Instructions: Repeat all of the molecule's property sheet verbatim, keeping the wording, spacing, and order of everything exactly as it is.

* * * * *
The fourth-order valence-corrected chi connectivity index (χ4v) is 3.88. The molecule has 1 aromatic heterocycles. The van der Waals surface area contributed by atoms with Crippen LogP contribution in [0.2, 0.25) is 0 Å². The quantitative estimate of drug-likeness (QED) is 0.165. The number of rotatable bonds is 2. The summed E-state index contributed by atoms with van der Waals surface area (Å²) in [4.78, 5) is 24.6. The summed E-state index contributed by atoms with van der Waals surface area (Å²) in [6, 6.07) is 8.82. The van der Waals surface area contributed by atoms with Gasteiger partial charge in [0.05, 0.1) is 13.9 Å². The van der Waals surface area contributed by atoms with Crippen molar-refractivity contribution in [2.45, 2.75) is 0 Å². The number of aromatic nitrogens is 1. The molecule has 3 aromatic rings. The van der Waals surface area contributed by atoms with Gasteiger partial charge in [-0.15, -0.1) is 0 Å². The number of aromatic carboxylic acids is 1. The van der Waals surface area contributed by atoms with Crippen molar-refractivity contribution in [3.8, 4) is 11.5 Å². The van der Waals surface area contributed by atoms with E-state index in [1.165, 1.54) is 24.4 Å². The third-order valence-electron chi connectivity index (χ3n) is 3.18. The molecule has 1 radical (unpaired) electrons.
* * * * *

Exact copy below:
The fourth-order valence-corrected chi connectivity index (χ4v) is 3.88. The molecule has 1 aromatic heterocycles. The van der Waals surface area contributed by atoms with Crippen LogP contribution in [0.2, 0.25) is 0 Å². The quantitative estimate of drug-likeness (QED) is 0.165. The number of rotatable bonds is 2. The summed E-state index contributed by atoms with van der Waals surface area (Å²) in [4.78, 5) is 24.6. The summed E-state index contributed by atoms with van der Waals surface area (Å²) in [6, 6.07) is 8.82. The van der Waals surface area contributed by atoms with Gasteiger partial charge in [0.05, 0.1) is 13.9 Å². The van der Waals surface area contributed by atoms with Crippen molar-refractivity contribution in [2.45, 2.75) is 0 Å². The number of aromatic nitrogens is 1. The molecule has 3 aromatic rings. The van der Waals surface area contributed by atoms with Gasteiger partial charge in [-0.15, -0.1) is 0 Å². The number of aromatic carboxylic acids is 1. The van der Waals surface area contributed by atoms with Crippen molar-refractivity contribution in [3.8, 4) is 11.5 Å². The van der Waals surface area contributed by atoms with E-state index in [1.165, 1.54) is 24.4 Å². The third-order valence-electron chi connectivity index (χ3n) is 3.18. The molecule has 1 radical (unpaired) electrons.